The European Union (EU) wants the World Health Organization (WHO) to become more open about how countries report health crises. That information comes from a proposal on reforming the WHO.

    The German government wrote up the proposal following discussions with other EU member states. It is the latest EU plan to deal with the United Nations health agency's problems with financing, governance and legal powers.

    EU health ministers are to discuss the proposal at a video conference, which starts on Sunday.

    The WHO has been criticized for how it dealt with the novel coronavirus as it spread to Europe, the United States and other countries. Health experts say the virus has infected over 40 million people worldwide since the start of the year. It is blamed for 1.1 million deaths.

    Reuters news agency examined the document, which is dated October 19, 2020. It urges the WHO to take measures that would increase "transparency on national compliance" with International Health Regulations. These rules require WHO member states to quickly share information on health emergencies.

    The EU document also urges the UN agency to change its method for informing countries about health emergencies. It calls for creation of a "traffic light system" that would signal the seriousness of a health crisis.

    The United States has accused the WHO of being too close to China at the beginning of the COVID-19 pandemic.

    President Donald Trump has said the United States will cancel its membership in the U.N. agency and stop its funding as a result. The U.S. government is the largest donor to the WHO.

    The EU would become the top donor if the U.S. withdraws from the UN agency.

    The WHO has repeatedly dismissed criticism of its actions during the COVID-19 health crisis. Reuters noted that the WHO did not immediately answer requests for comment on the EU proposal.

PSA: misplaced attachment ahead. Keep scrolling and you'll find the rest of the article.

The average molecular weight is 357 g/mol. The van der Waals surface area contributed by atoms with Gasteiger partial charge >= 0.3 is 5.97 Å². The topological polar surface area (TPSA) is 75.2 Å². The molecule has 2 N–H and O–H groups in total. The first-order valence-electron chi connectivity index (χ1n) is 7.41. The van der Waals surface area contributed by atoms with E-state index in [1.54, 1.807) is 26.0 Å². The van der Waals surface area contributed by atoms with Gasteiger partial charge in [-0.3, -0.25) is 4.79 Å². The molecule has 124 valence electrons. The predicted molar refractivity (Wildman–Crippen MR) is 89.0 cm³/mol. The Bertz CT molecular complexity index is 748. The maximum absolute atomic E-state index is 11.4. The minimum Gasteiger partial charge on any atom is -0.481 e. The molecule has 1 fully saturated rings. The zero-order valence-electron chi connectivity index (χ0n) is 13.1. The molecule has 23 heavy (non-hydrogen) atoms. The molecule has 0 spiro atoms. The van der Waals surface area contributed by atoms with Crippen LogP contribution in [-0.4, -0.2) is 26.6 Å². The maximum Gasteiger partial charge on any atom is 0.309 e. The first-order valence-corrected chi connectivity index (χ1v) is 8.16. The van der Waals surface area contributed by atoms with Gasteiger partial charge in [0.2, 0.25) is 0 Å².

Asked about the document on Thursday, a Chinese foreign ministry spokesman said China wanted to "actively participate" in WHO reforms. He added that such reforms should not serve the interests of any one country.

    The Chinese official said any changes should "better remove political interference" from the WHO. He also said the reforms should increase the agency's funding and ability to deal with public health crises, and strengthen support for developing countries.

    The German government refused to comment on the document.

    WHO chief call crisis a "wake up call"

    Preparations for a study of the handling of the COVID-19 pandemic by the WHO and governments have been continuing for months. Germany has repeatedly urged other EU members to speed up that process so that a reform could be discussed.

    Reuters notes that EU health ministers already agreed on a common position on WHO reforms at a meeting in early October.

    The report said Germany wanted a "much more ambitious" plan than many other states would have accepted.

    At that meeting, WHO director-general Tedros Adhanom Gheybreyesus told EU ministers the pandemic "should be seen as a wake-up call." He added that the agency was considering how its rules were applied by member states.

    I'm Mario Ritter, Jr.